The 2002 edition of EA’s series fixes a lot of the problems encountered in 2000’s flawed incarnation. It does this by keeping the variety as limited as possible. Bowlers and batters are restricted to a set number of approaches, varied by various power meters and boost bars, reinventing the tactics and dynamics of cricket as arcade timing. Of course, this is a trick that has worked for golf games for years, so in the same way it’s not so much a simulation of the activity, but a completely different type of game wearing thematic sporting clothes.

If the sport’s rules and aesthetics are adhered to appropriately, the disguise works and the game succeeds. Cricket 2002 gets halfway there, making a decent stab of the willow vs leather action, but sadly falls down completely with the ambiance. The character animation is poor, making things often look silly, and the background details (crowds, weather, etc) are awful. And then this is worsened by extremely poor commentary, badly cut and inappropriately timed. Yet it remains the best cricket game released to date.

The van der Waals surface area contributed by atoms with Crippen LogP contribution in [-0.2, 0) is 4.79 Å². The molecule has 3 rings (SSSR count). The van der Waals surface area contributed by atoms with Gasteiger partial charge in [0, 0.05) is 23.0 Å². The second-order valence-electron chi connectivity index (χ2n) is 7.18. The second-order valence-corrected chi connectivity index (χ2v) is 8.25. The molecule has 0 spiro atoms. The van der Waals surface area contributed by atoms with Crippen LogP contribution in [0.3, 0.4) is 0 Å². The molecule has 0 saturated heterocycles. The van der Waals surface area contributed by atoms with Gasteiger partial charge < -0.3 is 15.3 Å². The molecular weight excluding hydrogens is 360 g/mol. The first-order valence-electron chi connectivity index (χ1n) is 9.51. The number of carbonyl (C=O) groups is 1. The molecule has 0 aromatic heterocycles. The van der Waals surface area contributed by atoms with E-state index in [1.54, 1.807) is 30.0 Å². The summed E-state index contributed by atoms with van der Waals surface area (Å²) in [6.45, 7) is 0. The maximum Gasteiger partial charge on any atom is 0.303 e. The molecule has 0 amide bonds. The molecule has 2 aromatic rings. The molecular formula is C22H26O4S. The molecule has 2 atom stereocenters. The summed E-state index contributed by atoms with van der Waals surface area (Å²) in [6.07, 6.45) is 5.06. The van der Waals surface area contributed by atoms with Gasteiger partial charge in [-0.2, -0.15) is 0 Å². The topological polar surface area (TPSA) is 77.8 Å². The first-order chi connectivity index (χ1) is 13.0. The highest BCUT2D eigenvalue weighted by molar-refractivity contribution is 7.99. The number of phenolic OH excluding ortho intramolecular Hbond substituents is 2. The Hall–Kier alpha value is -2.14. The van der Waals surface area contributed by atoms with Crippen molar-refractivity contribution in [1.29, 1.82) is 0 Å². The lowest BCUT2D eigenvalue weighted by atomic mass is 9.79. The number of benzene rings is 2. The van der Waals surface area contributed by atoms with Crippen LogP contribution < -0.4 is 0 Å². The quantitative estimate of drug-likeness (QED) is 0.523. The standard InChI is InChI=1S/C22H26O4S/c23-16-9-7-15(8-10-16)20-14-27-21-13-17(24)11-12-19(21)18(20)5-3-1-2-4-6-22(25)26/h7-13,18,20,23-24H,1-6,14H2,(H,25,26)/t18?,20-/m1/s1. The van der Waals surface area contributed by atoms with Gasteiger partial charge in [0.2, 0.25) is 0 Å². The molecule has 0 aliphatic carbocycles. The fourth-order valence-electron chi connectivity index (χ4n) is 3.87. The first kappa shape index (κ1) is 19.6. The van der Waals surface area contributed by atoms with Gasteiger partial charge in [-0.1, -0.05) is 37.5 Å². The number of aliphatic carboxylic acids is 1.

World Championship Snooker 2003
Sold Out
PCG 131, 62%
700MHz CPU, 128Mb RAM

Games with dates in their title do not fair well in their budget reinvention. The previously mentioned Cricket 2002 only gets away with it because the 2004 version was so much worse. But WC Snooker 2003 managed the unenviable achievement of originally releasing itself at the beginning of 2004. It’s troubling that still futuristic-sounding dates like 2003 now also sound old and historical. Temporal flux. Abort.

It’s hard to understand where the effort went when making WCS 2003, as snooker games got the physics right years ago. Once the balls bounce around the table how they should, and the cue interface is as realistic as moving a mouse back and forth will allow, the only thing left to work on is the atmospherics. And since Blade Interactive had the World Snooker licence, there was nothing holding them back from creating the most snookery snooker game ever seen.

So why do all the players have the exact same body with a different face glued on? Why is the commentary farcical? Why are the player animations so desperately poor? Why does it all look flat and poorly lit? It appears that all the effort went into making sure the balls have shiny lightbulb reflections. Controversial though it may be, I’m suggesting that there’s more to snooker than that.